Medical Marijuana May Help Patients with Migraines

The average number of headaches was cut in half after medical marijuana use.
The average number of headaches was cut in half after medical marijuana use.

(HealthDay News) — Marijuana may give relief to migraine sufferers, according to research published online in Pharmacotherapy.

The research included 121 patients diagnosed with migraines and treated with medical marijuana between January 2010 and September 2014. Patients in the study used both inhaled marijuana and edible marijuana. The researchers said inhaled marijuana seemed to be preferred for treating current headaches, and edibles seemed to be favored for headache prevention.

The researchers found that 103 study participants said they had a decrease in their monthly migraines. Fifteen patients said they had the same number of migraines, and 3 reported an increase in headaches. Overall, the patients' number of migraines fell from 10.4 to 4.6 per month, which is statistically and clinically significant.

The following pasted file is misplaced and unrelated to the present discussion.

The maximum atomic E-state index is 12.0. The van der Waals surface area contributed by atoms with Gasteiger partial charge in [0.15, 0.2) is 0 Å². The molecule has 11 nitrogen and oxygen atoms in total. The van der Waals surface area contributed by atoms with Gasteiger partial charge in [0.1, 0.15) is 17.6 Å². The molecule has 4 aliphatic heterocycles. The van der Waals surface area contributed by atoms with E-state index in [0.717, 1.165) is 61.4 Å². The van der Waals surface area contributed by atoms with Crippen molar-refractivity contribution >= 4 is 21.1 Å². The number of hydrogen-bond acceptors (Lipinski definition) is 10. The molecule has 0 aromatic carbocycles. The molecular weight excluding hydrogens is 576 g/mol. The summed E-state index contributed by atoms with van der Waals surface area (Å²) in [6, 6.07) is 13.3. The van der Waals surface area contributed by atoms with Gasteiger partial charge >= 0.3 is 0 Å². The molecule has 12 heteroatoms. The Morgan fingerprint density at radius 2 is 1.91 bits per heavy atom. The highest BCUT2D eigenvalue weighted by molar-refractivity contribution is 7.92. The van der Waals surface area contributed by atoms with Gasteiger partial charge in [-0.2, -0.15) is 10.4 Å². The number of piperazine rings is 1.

"There was a substantial improvement for patients in their ability to function and feel better," senior author Laura Borgelt, PharmD, a professor in the School of Pharmacy and Pharmaceutical Sciences at the University of Colorado Anschutz Medical Campus in Aurora, said in a university news release. "Like any drug, marijuana has potential benefits and potential risks. It's important for people to be aware that using medical marijuana can also have adverse effects."

Reference

Rhyne D, Anderson SL, Gedde M, Borgelt LM. Effects of Medical Marijuana on Migraine Headache Frequency in an Adult Population. Pharmacotherapy. 2016; doi: 10.1002/phar.1673.

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